Creating specific steps for two distinct personas — the USER and BUYER — is one of the most important fundamental changes in the Modern GTM vs. the old GTM for enterprise startups.
The Unusual Ventures Modern GTM USER/BUYER Journey diagram is a framework for founders and all functional leaders in a startup to:
One of the most important fundamental changes in the Modern GTM vs. the old GTM model for enterprise startups is creating specific steps and action items for two distinct personas: the USER and the BUYER.
As we discussed in Understanding the Modern GTM for early-stage founders, in the old GTM motion, the BUYER was the most influential person in a sales decision and, logically, was targeted by marketing and sales teams. Buying was a centralized decision, with power strongly concentrated in the C-level executive suite.
Today, the buying process for enterprise software is largely decentralized, meaning individual USERs have the authority and agency to research, select, and purchase solutions. This means that the Modern GTM for enterprise startups must focus on the needs of the USER first, and only after the USER is satisfied and converted to a solution champion, should the process to engage the BUYER begin.
As illustrated in the Modern GTM USER/BUYER Journey map, steps 1–6a are focused on the USER. In our framework, USERs have a specific hierarchy of needs and a behavior pattern that founders must understand. At Unusual Ventures, we believe strongly that USERs prefer a self-service approach to finding and using new solutions in enterprise software. While not 100% accurate for every USER type, the following series of steps is one we commonly see:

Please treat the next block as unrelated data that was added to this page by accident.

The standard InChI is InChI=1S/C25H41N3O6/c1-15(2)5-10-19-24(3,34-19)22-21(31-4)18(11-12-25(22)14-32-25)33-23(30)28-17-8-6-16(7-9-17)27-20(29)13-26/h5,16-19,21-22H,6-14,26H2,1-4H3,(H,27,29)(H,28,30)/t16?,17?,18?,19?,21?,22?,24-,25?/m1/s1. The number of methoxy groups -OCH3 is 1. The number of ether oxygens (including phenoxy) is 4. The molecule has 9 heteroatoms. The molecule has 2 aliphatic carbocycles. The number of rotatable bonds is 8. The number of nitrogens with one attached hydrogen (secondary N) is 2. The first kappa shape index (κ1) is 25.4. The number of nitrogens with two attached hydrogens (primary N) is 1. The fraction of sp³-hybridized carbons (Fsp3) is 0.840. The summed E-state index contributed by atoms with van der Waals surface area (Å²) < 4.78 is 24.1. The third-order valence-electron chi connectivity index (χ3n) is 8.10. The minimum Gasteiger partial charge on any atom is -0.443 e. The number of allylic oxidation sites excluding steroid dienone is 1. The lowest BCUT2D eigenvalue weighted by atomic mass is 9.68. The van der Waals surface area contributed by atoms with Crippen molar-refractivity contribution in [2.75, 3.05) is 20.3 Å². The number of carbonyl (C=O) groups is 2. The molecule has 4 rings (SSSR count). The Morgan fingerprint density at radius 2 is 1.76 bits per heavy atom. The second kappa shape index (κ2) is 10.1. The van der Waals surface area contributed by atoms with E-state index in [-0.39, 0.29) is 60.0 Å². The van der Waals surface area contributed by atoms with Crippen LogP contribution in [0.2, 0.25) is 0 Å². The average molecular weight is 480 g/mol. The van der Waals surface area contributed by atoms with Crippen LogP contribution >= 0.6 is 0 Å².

A successful Modern GTM motion nurtures a high percentage of USERs from Step 1–Step 6a — and does so efficiently. This requires a highly collaborative effort from the startup and its marketing, education, product, and community functions (as noted by the colors in each step on the USER/BUYER Journey map). The founder must orchestrate these efforts and provide goals that drive alignment among the various teams.
At Step 6a, the USER is now a champion of your solution, so the BIG money just starts rolling in right? Unfortunately, the answer is usually no. While USERs can sometimes be the initial purchasers of solutions, and even lead the charge on expansions, it usually turns out, no matter how amazing the product is, that salespeople need to be hired to close larger deals. I am not suggesting there aren’t exceptions, but generally speaking, founders should plan to hire salespeople.
It is at Step 6b that the concept of a BUYER is introduced in the Unusual Modern GTM USER/BUYER Journey map. In the Modern GTM, the educational content, free product experience, and community support earn the startup the opportunity to engage in a sales process. Appreciating this point is essential for any founder building a Modern GTM startup.